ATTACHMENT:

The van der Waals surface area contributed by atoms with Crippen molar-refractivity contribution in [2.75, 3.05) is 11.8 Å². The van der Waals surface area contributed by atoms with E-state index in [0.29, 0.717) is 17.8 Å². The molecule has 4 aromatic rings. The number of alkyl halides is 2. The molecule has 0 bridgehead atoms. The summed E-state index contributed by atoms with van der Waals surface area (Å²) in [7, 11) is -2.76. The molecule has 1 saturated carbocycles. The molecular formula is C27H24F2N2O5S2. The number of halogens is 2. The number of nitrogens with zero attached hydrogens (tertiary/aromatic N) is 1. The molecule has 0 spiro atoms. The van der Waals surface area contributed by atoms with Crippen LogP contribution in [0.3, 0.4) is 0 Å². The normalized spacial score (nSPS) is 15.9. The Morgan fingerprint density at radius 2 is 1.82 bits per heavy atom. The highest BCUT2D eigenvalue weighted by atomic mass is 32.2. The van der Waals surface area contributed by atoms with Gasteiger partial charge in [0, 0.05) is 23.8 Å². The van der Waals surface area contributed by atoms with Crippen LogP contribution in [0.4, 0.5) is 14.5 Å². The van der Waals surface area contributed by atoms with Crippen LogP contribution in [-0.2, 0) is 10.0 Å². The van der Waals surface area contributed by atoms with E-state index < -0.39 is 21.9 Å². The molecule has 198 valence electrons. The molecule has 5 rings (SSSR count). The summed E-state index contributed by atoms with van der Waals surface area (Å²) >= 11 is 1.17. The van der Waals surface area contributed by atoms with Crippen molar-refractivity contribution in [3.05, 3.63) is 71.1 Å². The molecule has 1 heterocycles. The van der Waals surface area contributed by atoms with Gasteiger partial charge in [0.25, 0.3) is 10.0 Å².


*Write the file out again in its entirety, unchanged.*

The van der Waals surface area contributed by atoms with Crippen molar-refractivity contribution in [2.75, 3.05) is 11.8 Å². The van der Waals surface area contributed by atoms with E-state index in [0.29, 0.717) is 17.8 Å². The molecule has 4 aromatic rings. The number of alkyl halides is 2. The molecule has 0 bridgehead atoms. The summed E-state index contributed by atoms with van der Waals surface area (Å²) in [7, 11) is -2.76. The molecule has 1 saturated carbocycles. The molecular formula is C27H24F2N2O5S2. The number of halogens is 2. The number of nitrogens with zero attached hydrogens (tertiary/aromatic N) is 1. The molecule has 0 spiro atoms. The van der Waals surface area contributed by atoms with Crippen LogP contribution in [0.3, 0.4) is 0 Å². The normalized spacial score (nSPS) is 15.9. The Morgan fingerprint density at radius 2 is 1.82 bits per heavy atom. The highest BCUT2D eigenvalue weighted by atomic mass is 32.2. The van der Waals surface area contributed by atoms with Gasteiger partial charge in [0, 0.05) is 23.8 Å². The van der Waals surface area contributed by atoms with Crippen LogP contribution in [0.4, 0.5) is 14.5 Å². The van der Waals surface area contributed by atoms with Crippen LogP contribution in [-0.2, 0) is 10.0 Å². The van der Waals surface area contributed by atoms with E-state index < -0.39 is 21.9 Å². The molecule has 198 valence electrons. The molecule has 5 rings (SSSR count). The summed E-state index contributed by atoms with van der Waals surface area (Å²) >= 11 is 1.17. The van der Waals surface area contributed by atoms with Crippen molar-refractivity contribution in [3.05, 3.63) is 71.1 Å². The molecule has 1 heterocycles. The van der Waals surface area contributed by atoms with Gasteiger partial charge in [0.25, 0.3) is 10.0 Å².